Generation Z are arguably the most environmentally-conscious generation, adopting more sustainable behaviours than anyone. They are taking immediate action, with 45% of Gen Z consumers changing their buying behaviours based on ethical or sustainability concerns. This attitude will also be important to consider as the next generation joins the UK workforce, choosing employers based on their sustainable credentials. If we want to attract talent, we must take note of their value system.
With sentiments like this, it’s clear that sustainability will equal success.
Making sustainable strides
Although research suggests that the industry is lacking concrete sustainable strategies and knowledge of operational impacts, we are seeing some sustainable strides being made. There are some real innovative solutions that are demonstrating how effective alternative approaches and resources can be in making a real impact. Here are some success stories from the industry:
Trailar utilise solar technology to save fuel, CO2 and maintenance costs for the transport industry. Their solar mats are fitted to the roofs of commercial vehicles, including rigid and trailer vehicles, and can also improve operational performance by providing data-driven opportunities.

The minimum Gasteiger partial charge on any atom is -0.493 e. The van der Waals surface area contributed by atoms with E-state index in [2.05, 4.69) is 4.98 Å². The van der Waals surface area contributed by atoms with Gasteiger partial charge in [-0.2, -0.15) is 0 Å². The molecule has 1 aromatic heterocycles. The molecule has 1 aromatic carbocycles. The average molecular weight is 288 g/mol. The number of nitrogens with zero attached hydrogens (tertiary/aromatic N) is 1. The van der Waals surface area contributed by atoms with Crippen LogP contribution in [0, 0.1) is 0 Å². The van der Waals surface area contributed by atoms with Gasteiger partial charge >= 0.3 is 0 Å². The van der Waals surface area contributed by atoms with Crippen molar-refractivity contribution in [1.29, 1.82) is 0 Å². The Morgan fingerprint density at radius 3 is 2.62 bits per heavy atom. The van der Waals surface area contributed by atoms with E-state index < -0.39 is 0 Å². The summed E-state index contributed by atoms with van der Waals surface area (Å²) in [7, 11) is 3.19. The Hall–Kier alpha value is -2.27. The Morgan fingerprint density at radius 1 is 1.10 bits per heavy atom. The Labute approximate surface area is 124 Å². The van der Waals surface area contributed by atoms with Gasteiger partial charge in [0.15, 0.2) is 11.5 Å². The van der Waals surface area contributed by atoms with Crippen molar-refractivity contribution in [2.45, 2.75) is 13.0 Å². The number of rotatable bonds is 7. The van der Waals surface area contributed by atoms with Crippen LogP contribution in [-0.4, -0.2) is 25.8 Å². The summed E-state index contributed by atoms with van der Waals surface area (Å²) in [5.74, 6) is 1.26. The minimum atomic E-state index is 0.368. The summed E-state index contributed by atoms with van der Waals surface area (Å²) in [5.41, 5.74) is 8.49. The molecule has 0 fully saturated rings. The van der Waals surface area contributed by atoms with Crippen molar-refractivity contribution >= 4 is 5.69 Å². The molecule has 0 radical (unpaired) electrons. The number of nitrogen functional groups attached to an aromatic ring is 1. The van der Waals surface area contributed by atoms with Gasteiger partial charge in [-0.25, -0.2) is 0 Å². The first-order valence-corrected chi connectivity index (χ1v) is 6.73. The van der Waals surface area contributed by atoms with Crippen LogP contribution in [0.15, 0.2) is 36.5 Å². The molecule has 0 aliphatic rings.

McCulla is Northern Ireland’s first waste-to-energy transport fleet. In 2021 McCulla removed fossil fuels from their fleet and their trucks now run entirely on renewable bio-methane gas. They do this by collecting food waste from businesses across Northern Ireland that they then turn into the gas on site. Not only does their process divert thousands of tonnes of food waste from landfill, it helps to cut transport CO2 emissions by 93%.
We’re also seeing some excellent development in the likes of rail freight electrification and the development of, and investment in, these projects and resources is certainly encouraging – but can we go further industry-wide?
What’s stalling sustainable development
Examples from the industry of course show that steps are being taken towards a more sustainable future, but with ambitious goals set by competitors and the government for a carbon neutral future within just a few decades – are we taking enough steps, or have we stalled?